Among the students who preferred working in the community, most said that they would like to work with younger people. This is similar to the results of Haron et al. who found that over 60% of students at the end of their studies will not consider working in geriatrics as a field of occupation [40]. The field of psychiatry also received an exceptionally low priority for future student engagement, at 3.3%. Other studies have also shown that nursing students show preferences for working with healthy people or with those who are more likely to recuperate, rather than working with psychiatric patients, the elderly or with chronically ill patients [22, 33, 41,42,43,44,45].

Despite the finding that students’ preferred work setting does not change during their nursing program, some studies have reported that students’ preferences can be changed [21, 46]. White [31] reported that 88% of students believed that their career choice was affected by their clinical placement. Nursing schools that exposed students to community nursing showed a change in students’ preferences. For example, the addition of community studies that included health promotion and preventive medicine courses, teamwork, and ongoing clinical experience in various areas of the community led students to reevaluate the community nurse’s role, to understand the work environment and eventually to want to remain in this work setting [47].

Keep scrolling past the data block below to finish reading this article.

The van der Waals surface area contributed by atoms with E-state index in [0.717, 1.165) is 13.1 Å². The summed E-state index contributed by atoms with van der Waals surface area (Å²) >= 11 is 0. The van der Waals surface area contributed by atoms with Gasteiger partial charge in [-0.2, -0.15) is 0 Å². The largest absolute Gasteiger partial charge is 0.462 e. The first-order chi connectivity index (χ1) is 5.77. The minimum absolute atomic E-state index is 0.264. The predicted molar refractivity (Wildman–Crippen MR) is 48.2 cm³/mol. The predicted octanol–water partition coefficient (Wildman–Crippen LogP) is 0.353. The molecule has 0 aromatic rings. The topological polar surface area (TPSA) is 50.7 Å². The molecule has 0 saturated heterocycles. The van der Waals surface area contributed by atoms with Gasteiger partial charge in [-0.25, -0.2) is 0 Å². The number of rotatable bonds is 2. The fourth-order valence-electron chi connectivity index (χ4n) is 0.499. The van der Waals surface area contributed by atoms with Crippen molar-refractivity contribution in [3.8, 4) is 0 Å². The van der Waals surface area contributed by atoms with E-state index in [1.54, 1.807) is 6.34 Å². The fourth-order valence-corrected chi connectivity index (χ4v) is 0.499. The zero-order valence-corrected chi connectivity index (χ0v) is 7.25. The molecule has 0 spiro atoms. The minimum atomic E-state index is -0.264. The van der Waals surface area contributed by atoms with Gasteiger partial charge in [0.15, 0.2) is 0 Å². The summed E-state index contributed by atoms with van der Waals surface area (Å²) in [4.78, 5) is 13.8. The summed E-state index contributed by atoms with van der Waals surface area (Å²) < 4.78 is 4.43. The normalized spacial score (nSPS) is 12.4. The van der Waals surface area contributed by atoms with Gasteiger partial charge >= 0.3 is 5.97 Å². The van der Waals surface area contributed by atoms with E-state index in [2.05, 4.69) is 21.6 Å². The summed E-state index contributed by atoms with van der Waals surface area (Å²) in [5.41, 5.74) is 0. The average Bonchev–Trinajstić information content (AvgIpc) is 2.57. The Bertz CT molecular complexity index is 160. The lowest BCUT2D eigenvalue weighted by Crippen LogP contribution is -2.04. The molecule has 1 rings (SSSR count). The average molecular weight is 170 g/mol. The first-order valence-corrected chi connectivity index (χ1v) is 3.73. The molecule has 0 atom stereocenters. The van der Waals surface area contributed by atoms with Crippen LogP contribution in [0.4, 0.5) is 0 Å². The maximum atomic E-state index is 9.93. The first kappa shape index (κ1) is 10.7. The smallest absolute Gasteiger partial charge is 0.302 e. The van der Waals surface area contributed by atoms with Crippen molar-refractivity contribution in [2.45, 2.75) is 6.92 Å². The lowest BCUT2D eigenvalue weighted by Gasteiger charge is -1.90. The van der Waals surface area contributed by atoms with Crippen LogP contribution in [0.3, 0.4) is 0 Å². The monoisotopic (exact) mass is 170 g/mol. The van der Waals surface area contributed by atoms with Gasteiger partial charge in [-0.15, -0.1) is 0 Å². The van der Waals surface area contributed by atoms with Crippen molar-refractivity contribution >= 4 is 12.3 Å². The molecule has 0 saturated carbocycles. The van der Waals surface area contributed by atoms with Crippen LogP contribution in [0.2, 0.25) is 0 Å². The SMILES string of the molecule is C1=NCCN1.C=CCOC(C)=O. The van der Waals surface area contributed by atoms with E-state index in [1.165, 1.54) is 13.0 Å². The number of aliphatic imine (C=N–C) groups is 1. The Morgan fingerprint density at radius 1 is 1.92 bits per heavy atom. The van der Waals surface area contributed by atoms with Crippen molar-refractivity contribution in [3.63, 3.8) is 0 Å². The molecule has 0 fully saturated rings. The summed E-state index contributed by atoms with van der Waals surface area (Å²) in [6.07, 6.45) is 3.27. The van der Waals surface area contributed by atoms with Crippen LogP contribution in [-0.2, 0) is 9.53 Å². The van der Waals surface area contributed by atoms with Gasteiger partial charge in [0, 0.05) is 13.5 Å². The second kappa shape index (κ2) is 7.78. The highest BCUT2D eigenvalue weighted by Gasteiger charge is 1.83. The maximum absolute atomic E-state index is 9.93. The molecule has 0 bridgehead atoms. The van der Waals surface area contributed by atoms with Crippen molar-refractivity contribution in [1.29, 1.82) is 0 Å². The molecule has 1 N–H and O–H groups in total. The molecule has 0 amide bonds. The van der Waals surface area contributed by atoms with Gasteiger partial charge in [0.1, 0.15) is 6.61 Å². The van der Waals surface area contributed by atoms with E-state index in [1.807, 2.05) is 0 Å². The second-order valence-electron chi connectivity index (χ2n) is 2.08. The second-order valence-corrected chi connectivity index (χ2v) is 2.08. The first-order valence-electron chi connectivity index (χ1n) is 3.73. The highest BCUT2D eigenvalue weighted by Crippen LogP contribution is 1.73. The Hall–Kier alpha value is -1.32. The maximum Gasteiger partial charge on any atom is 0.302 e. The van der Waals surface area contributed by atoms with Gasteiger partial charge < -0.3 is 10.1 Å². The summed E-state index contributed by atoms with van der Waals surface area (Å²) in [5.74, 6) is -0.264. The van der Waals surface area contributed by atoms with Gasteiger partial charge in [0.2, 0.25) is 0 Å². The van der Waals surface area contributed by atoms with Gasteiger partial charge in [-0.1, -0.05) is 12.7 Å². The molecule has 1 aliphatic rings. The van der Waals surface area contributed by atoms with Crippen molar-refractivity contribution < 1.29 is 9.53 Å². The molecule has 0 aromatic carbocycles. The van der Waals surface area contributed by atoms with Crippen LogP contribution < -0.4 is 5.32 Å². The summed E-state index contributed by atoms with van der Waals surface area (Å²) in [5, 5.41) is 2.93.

Policy recommendations

To encourage nursing students to choose community nursing, students’ exposure to community work should be increased by integrating community-focused content into the training program in order to show that community nursing is an integral part of the overall approach to patient care and expectations of nurses. Bouchaud and Gurenlian suggested that aspects of community nursing should be incorporated into each course of the nursing curriculum so that community and hospital nursing would be taught alongside rather than separately [48]. The Institute of Medicine has recommended providing nurses with tools to plan, implement, and evaluate strategies for prevention, protection, and preservation of patients’ health in their natural environment within the community [49], and the Association of Community Health Nursing Educators (ACHNE) has recommended including comprehensive clinical training related to community nursing in nursing curricula [50,51,52]. The curriculum should also emphasize holistic aspects of prevention and health promotion, chronic care in the community, and end of life [53].